Epidemiologic trends in HBV infections at a reference centre in Turkey: an 11-year retrospective analysis

ERGÜNAY K., Balaban Y., Cosgun E., Alp A., ŞİMŞEK H., Sener B., ...More

ANNALS OF HEPATOLOGY, vol.11, no.5, pp.672-678, 2012 (SCI-Expanded) identifier identifier identifier

  • Publication Type: Article / Article
  • Volume: 11 Issue: 5
  • Publication Date: 2012
  • Doi Number: 10.1016/s1665-2681(19)31441-3
  • Journal Indexes: Science Citation Index Expanded (SCI-EXPANDED), Scopus
  • Page Numbers: pp.672-678
  • Hacettepe University Affiliated: Yes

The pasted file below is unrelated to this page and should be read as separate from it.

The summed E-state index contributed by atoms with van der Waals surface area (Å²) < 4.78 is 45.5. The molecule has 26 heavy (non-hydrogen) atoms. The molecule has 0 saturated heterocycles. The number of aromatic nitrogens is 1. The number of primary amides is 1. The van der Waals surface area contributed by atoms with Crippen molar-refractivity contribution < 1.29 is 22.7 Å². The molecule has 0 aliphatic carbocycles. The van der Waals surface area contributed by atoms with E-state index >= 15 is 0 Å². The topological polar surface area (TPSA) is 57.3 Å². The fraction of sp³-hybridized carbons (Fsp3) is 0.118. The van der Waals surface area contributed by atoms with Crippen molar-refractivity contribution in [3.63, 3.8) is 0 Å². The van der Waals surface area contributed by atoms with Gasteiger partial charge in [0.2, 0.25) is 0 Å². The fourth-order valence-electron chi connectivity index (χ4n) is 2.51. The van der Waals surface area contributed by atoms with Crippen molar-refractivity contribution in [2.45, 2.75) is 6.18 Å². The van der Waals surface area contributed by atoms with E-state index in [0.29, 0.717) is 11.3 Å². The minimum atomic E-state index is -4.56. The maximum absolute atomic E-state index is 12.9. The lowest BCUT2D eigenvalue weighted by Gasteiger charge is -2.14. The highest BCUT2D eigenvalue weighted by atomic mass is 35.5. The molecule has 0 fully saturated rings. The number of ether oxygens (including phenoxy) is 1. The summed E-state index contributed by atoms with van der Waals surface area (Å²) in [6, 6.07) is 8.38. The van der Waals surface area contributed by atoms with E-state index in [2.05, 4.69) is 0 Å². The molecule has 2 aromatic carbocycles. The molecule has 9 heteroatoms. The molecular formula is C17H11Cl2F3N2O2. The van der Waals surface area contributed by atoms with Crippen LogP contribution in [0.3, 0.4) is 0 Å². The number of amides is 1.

Objective. To identify changes in hepatitis B epidemiology after the implementation of the nationwide vaccination program in Turkey, hepatitis B virus (HBV) and related tests performed over a period of 11 years (2000-2010) at a reference centre were retrospectively overviewed and statistically analysed for trends. Results. Assay results for Hepatitis B surface antigen (HBsAg) and e antigen (HBeAg), Anti-HBs, Anti-HBe, Anti-HBc immunoglobulins and HBV DNA as well as aspartate aminotransferase (AST), alanine aminotransferase (ALT), gama-glutamyl transpeptidase (GGT) and alkaline phosphatase (AP) levels, obtained via standardized commercial assays were included in the analysis. Overall, a stable anti-HBs incidence (43.6%) and male predominance in infected individuals were noted. Total Anti-HBc was detected in 43.3% of the Anti-HBs reactive population, demonstrating that the immunity against HBV has still been acquired through virus exposure. An intermediate HBsAg seroprevalence of 6.0% was observed with a significant decrease from 12.3% to 5.0% from 2000 to 2010. Anti-HBe positive infections were more frequent than those with HBe antigenemia (77.1% vs. 18.5%) with a notable increase from 2000 to 2003. HBV DNA was detected in 23.6-25.6% with serological markers of viral replication and was more prevalent in HBeAg positive individuals in parallel with AST, ALT and GGT levels. Evidence for horizontal transfer as the major transmission route was revealed with a reduction of childhood HBV infections, attributable to the ongoing vaccination efforts.